Two years in a row while monitoring birds in the Bristol Cliffs Wilderness I have had enjoyable close encounters with Spring Peeper frogs. Last year, bushwhacking through some vegetation, I suddenly noticed one sitting on my binoculars and this year I managed to catch one hopping away from me on a trail. It’s not at all surprising to find them in this location as they are a very common species and the wet, rich woods of this area is a good place to find them. However, fun as they were, both of these encounters were a little disappointing to me because each time I found these Peepers a few hundred meters east of the Border of Bristol in the town of Lincoln.

You see, Spring Peeper is one of the common species in need of documentation in the town of Bristol for the Vermont Reptile and Amphibian Atlas. In this case, the Atlas has reports of the species from Bristol but is in need of a photo for documentation purposes. I know this because of a new feature on the Atlas website, a searchable table of undocumented species that can be filtered by county, town, species, report status, and likelihood of a species at a location. This makes it very easy for you to help out. Just filter the table by your town or any other place in Vermont you frequent. You might already have a picture of a needed species, or know right where you can go to find one. And this is a great time to go looking as many frogs, salamanders, snakes and turtles are at their peak of activity. Once you have a picture of a needed species you can follow the Atlas website’s instructions for submitting a report, or alternatively, you can post your observation to their partners at the Vermont Atlas of Life.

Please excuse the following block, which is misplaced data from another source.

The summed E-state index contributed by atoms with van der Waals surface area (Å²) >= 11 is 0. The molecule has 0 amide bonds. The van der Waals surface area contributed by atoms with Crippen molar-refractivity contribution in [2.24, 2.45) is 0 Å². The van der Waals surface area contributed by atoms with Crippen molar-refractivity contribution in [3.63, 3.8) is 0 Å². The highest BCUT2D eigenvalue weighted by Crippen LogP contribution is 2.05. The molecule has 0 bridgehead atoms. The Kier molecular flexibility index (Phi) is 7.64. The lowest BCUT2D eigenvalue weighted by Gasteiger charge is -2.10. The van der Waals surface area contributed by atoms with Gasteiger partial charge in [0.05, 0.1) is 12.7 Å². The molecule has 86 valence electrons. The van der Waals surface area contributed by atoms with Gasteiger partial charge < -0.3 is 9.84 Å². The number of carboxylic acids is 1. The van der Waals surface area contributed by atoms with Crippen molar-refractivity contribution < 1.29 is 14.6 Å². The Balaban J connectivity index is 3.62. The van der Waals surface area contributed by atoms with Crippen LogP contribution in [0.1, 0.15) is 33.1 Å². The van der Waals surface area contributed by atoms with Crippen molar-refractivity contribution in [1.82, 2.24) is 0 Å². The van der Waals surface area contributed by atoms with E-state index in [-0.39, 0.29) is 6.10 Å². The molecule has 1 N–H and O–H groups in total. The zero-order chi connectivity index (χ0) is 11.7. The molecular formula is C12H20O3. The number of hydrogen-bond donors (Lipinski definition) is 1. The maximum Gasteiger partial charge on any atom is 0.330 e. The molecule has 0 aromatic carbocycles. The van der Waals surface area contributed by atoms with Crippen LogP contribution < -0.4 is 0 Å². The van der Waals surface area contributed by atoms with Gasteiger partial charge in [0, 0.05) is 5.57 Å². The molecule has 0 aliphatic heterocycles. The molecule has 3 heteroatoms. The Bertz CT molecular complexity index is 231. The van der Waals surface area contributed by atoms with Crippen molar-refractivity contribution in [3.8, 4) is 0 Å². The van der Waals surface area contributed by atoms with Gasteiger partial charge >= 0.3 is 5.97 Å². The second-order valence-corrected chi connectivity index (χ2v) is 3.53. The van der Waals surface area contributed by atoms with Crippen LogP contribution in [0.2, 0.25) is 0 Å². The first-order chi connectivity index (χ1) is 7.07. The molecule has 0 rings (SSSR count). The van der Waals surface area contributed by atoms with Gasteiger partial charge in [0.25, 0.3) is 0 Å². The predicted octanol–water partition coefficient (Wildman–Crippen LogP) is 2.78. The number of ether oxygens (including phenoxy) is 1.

I’ll be out at Bristol Cliffs Wilderness again later this month and hopefully I’ll be able to find a Peeper to submit from Bristol this time.

– Ron Payne

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